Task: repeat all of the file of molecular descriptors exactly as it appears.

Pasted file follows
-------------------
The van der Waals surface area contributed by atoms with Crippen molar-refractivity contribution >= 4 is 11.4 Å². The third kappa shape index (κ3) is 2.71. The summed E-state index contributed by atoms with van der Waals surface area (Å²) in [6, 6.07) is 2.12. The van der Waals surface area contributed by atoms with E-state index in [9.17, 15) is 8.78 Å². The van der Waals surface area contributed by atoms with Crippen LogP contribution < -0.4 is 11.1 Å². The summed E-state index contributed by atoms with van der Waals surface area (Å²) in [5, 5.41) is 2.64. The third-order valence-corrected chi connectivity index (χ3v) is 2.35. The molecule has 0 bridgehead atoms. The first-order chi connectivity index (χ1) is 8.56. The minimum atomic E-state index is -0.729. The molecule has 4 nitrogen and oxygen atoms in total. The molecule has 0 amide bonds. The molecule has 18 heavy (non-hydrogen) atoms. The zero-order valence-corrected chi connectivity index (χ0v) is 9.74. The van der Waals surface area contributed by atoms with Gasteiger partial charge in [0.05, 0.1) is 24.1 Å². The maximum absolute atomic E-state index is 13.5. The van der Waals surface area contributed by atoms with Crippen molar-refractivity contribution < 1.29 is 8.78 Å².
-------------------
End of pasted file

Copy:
The van der Waals surface area contributed by atoms with Crippen molar-refractivity contribution >= 4 is 11.4 Å². The third kappa shape index (κ3) is 2.71. The summed E-state index contributed by atoms with van der Waals surface area (Å²) in [6, 6.07) is 2.12. The van der Waals surface area contributed by atoms with E-state index in [9.17, 15) is 8.78 Å². The van der Waals surface area contributed by atoms with Crippen LogP contribution < -0.4 is 11.1 Å². The summed E-state index contributed by atoms with van der Waals surface area (Å²) in [5, 5.41) is 2.64. The third-order valence-corrected chi connectivity index (χ3v) is 2.35. The molecule has 0 bridgehead atoms. The first-order chi connectivity index (χ1) is 8.56. The minimum atomic E-state index is -0.729. The molecule has 4 nitrogen and oxygen atoms in total. The molecule has 0 amide bonds. The molecule has 18 heavy (non-hydrogen) atoms. The zero-order valence-corrected chi connectivity index (χ0v) is 9.74. The van der Waals surface area contributed by atoms with Gasteiger partial charge in [0.05, 0.1) is 24.1 Å². The maximum absolute atomic E-state index is 13.5. The van der Waals surface area contributed by atoms with Crippen molar-refractivity contribution < 1.29 is 8.78 Å².